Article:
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Five days felt like five weeks

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Pic of Sam Lister
Sam Lister

Five days connecting felt like five weeks – such was the pace and variety of experiences during my time at Guy’s and St Thomas’s.

My contact with the service was essentially two parts of a care pathway – stretching from the care provided to people coming into St Thomas’s busy A&E to the services provided in the community allowing patients recently discharged from hospital to settle back into their homes.

I spent the first half of the week in the Emergency Department, including at the Emergency Medical and Resuscitation Units and the Urgent Care Centre. I shadowed the work of the nurses on the front desk triaging people arriving – from the overly stoical patient who had struggled in unassisted with a serious kidney complaint to the elderly woman who came in by ambulance for a back twinge, and who needed no more than a check-up with the in-house GP.

Many patients moved into the Emergency Medical Unit, where the team of consultants and nurses worked meticulously through a relentless procession of patients who would either become a hospital admission, or be discharged within a few hours. Many were elderly, and many could be described as regular attendees (including one patient who was checked into the emergency ward for the 217th time). There was also a steady stream of younger adults with drink and drug problems, and a noticeable number of people with mental health issues.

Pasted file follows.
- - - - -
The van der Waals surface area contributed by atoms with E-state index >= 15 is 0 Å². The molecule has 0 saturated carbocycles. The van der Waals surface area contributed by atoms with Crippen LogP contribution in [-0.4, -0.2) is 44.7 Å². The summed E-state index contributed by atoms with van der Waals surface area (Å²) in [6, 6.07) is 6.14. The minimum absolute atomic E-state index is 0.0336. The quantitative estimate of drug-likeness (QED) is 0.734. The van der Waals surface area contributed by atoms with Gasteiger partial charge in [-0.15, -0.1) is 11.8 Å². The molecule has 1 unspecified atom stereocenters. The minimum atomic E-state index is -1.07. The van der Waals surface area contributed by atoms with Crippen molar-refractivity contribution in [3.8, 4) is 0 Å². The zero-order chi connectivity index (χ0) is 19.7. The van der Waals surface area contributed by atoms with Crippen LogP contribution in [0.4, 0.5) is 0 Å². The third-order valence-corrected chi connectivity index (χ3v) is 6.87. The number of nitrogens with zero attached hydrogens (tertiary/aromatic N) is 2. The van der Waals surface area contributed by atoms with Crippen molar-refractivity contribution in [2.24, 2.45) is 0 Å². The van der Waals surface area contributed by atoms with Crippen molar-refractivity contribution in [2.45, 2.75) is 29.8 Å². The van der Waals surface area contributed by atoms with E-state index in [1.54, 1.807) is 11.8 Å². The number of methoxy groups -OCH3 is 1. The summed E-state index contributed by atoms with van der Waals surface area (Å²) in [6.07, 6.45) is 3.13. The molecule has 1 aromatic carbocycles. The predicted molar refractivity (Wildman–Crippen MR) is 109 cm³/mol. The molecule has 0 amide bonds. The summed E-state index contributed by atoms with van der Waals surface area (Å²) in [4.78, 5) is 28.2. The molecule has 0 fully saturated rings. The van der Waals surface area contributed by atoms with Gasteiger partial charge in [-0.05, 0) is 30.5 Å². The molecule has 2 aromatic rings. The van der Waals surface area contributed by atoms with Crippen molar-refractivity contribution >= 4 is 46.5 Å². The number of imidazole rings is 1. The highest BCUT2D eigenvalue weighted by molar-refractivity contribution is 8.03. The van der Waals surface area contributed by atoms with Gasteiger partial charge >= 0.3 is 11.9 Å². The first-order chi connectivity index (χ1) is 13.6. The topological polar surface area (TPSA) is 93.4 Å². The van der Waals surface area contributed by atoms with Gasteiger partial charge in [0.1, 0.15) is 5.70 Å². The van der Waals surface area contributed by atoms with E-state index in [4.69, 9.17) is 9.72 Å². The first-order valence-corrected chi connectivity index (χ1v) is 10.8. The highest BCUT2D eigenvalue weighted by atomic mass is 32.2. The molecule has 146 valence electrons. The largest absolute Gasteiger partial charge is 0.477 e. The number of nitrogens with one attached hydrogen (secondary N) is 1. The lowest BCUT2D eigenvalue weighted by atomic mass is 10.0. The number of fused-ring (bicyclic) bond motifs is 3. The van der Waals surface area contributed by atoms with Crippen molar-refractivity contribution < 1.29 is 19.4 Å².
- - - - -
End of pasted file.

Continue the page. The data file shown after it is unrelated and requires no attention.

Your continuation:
Rapid response in the community

The second half of the week focused on the other half of the care pathway, working with a community support rapid response team in south London. The team helps those discharged from hospital to adapt to their health conditions at home during the first six weeks, or takes referrals from GPs for those needing support. The skills deployed by community teams ranged from providing nursing and re-enablement services to also helping families adapt to changed and challenging circumstances. The impact of loneliness and a positive mental attitude on the prognosis for elderly people returning home was striking.

This care pathway provided a valuable context for the communications campaigns we are currently working on in the Department of Health – including support for vulnerable older people and our focus on compassionate care in our response to the Francis Inquiry report. It also provided insights into issues we discuss frequently in the Communications team, such as how the 4-hour standard in A&E is being met, and the efficient management of patients needed to do so.

What insight have I gained?

I came away with dozens of different insights – examples of challenges being tackled, pressures being felt, innovative thinking and energising engagement with issues that will be happening week-in, week-out in the NHS around the country.

My experience also covered some cross-cutting teams – from the front desk and portering to patient complaints services and the hospital mortuary – and these provided sight of the broader functions in a big teaching hospital. This illustrated the vital softer skills deployed across these teams that are formative to patients’ experience of care.

The staff were inspiring and engaging – approachable, accommodating and highly professional, but also had the confidence to be honest about how the Trust worked, and the challenges it faced.

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